This period can be seen as an aggressive policy taken by the British to carry forward their policy of divide and rule. In these 15 years, Lord Curzon (1899-1905), Lord Minto (1905-1910), and Lord Hardinge (1910-1916) played important roles. Policies taken by Lord Curzon 1. He had many objectives as part of his policy, such as the spread of communalism 2. Division of Bengal 3. Division of Indian National Congress
Motives behind the Partition of Bengal
- Thus, Curzon came up with the idea to suppress the rising tide of nationalism. Curzon wanted to spread the idea that the bitter attitude adopted by the British against the Muslims was now to be replaced by a benevolent attitude, and that the longevity of British rule in India can only be ascertained with the active alliance of the Muslims.
- Thus, if we trace the background of the communal scenario, after the revolt of 1857, some British scholars tried to prove, that it was a Muslim conspiracy.
- With the publication of the book, ‘Indian Musalman’, by Sir Syed Ahmad Khan, and with his active alliance, the attitude of the British towards Muslims changed significantly.
- Thus Curzon wanted to ensure that the minority consciousness should be used against the majority, and that this would then break the solidarity of Indian society, and in turn, break the solidarity of the Indian National Movement as well. Thus, his active agenda was to create a feeling of minority consciousnesses. The ‘Partition of Bengal’ was at the core of his policies.
- Bengal was one of the largest states, and the most prosperous state. The population of Bengal was balanced- wherein Hindus and Muslims were numerically almost equal. Their consciousness was that of a Bengali consciousness and not at all a religious contradiction between Hindus and Muslims, and the Bengali intelligentsia was primarily responsible for the spread of nationalism in different parts of India.
- In the closing era of the 19th Century, there were various streams of nationalism such as moderate nationalism, extremist nationalism, revolutionary nationalism, all were all emanating from Bengal and were diverted to different parts of India.
- Curzon knew that Bengal was a nerve-center of Indian Nationalism, and the prosperity and the balanced pattern of demography of Bengal was the biggest strength of Bengal. Thus, Curzon wanted to divide Bengal, and the grounds for such a division were demographic inequality. The western part of Bengal was mostly a Muslim minority, and a Hindu majority, while the eastern part of Bengal was mostly a Muslim majority and Hindu minority. 8. Thus, in this context, it was very easy for the ruling system to play the card of minority consciousness. Curzon had said that since the days of Prophet Muhammad, Muslims have been fighting for their own homeland, and it was the right time to give it to them. Thus it was the ‘responsibility’ of the British to fulfill this demand of a separate homeland for the Muslims. It was this ‘appeasement’ policy that created a wave of communalism in Bengal. 9. Through this division, the economic crippling of Bengal was also possible, because, in eastern Bengal, there were Muslim majority peasants, who used to cultivate jute, and in western Bengal, there were many jute processing mills that were owned by Hindu mill owners, so the solidarity between them, was the basis of the jute economy of Bengal. 10. But, in the wake of communalism, this social solidarity was broken and that ultimately resulted in a rise of communalism, which in turn led to the crippling of the jute based economy of Bengal. Thus, Curzon wanted to divide Bengal in order to create a socio-economic crisis. This socio-economic crisis would, in turn, create local problems which would be enough to subvert the rising tide of nationalism.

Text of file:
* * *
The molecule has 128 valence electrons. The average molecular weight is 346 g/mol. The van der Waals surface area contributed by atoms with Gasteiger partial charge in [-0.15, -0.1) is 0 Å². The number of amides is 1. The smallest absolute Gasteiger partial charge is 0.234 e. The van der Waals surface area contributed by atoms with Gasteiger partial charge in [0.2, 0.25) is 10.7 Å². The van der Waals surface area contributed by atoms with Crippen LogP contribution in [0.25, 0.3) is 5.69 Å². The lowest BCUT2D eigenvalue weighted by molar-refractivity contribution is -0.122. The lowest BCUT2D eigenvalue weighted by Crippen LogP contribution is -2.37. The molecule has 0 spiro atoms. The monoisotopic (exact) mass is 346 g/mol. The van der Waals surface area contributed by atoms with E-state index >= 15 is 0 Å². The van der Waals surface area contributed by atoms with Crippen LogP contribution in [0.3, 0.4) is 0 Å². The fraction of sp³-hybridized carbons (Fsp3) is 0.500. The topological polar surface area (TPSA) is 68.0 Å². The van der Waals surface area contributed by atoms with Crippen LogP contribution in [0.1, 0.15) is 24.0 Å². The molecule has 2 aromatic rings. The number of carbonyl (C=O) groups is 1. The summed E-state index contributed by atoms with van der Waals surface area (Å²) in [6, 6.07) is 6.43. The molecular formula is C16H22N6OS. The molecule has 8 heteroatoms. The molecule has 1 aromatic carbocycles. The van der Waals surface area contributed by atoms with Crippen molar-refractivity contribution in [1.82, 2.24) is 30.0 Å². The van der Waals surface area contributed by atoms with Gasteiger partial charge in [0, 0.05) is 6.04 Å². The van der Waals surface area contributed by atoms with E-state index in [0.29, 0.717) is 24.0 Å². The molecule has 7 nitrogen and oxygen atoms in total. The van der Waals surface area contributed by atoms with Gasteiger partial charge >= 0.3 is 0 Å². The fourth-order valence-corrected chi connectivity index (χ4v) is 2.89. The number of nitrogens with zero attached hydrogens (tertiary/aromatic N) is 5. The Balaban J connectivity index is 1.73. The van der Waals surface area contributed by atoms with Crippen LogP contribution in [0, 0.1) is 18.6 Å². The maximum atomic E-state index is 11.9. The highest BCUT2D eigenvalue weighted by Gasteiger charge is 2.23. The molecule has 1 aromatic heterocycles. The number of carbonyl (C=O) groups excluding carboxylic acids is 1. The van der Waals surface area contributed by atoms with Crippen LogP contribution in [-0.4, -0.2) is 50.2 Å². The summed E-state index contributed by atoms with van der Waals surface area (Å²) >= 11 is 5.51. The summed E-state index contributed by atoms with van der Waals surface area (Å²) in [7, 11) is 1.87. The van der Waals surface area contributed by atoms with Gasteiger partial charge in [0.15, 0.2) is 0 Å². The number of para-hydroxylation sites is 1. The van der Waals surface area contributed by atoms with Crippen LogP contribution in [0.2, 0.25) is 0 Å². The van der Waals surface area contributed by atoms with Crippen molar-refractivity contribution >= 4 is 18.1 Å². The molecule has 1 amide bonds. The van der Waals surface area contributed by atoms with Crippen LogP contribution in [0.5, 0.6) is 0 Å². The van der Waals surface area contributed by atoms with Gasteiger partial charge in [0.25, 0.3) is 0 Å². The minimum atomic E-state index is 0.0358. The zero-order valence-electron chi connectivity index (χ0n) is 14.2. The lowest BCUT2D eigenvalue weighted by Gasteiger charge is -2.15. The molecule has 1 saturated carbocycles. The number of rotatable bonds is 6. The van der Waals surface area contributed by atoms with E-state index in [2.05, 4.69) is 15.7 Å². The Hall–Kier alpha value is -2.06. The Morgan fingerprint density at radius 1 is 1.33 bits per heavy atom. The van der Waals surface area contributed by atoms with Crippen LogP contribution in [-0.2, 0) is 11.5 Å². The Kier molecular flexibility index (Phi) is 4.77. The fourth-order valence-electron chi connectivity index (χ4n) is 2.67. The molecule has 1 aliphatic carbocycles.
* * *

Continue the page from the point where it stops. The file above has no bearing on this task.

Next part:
But officially, Curzon mentioned that Bengal was a large state and that due to its large size, administrative manageability cannot be enforced properly. But in reality, it was the rising tide of nationalism in Bengal which was affecting various other parts of India, and thus, Curzon wanted to create a local crisis so that the feeling of nationalism would subside easily. Curzon had a brief conversation with the British Home Minister, Risley, who observed, “Bengal united is a power; Bengal divided will pull in several different directions”. This statement was very strong and important as it reflects the design of the British policy of divide and rule, and it also reflects Curzon’s motive. The announcement of Partition a) On 16th October, 1905, the plan of partition was announced. It was a dream that was converted into a nightmare. b) There were a series of protests that were triggered against this announcement, not only in Bengal, but in many parts of India. It was beyond the imagination of any political thinker that the partition of Bengal would be opposed in Maharashtra, Tamil Nadu, and even in Punjab. c) This was a reflection of the rising trend of nationalism. Once the partition plan was announced, an ‘anti-partition’ movement was started in Bengal and also in many parts of India, and this expresses the solidarity of Indian nationalism.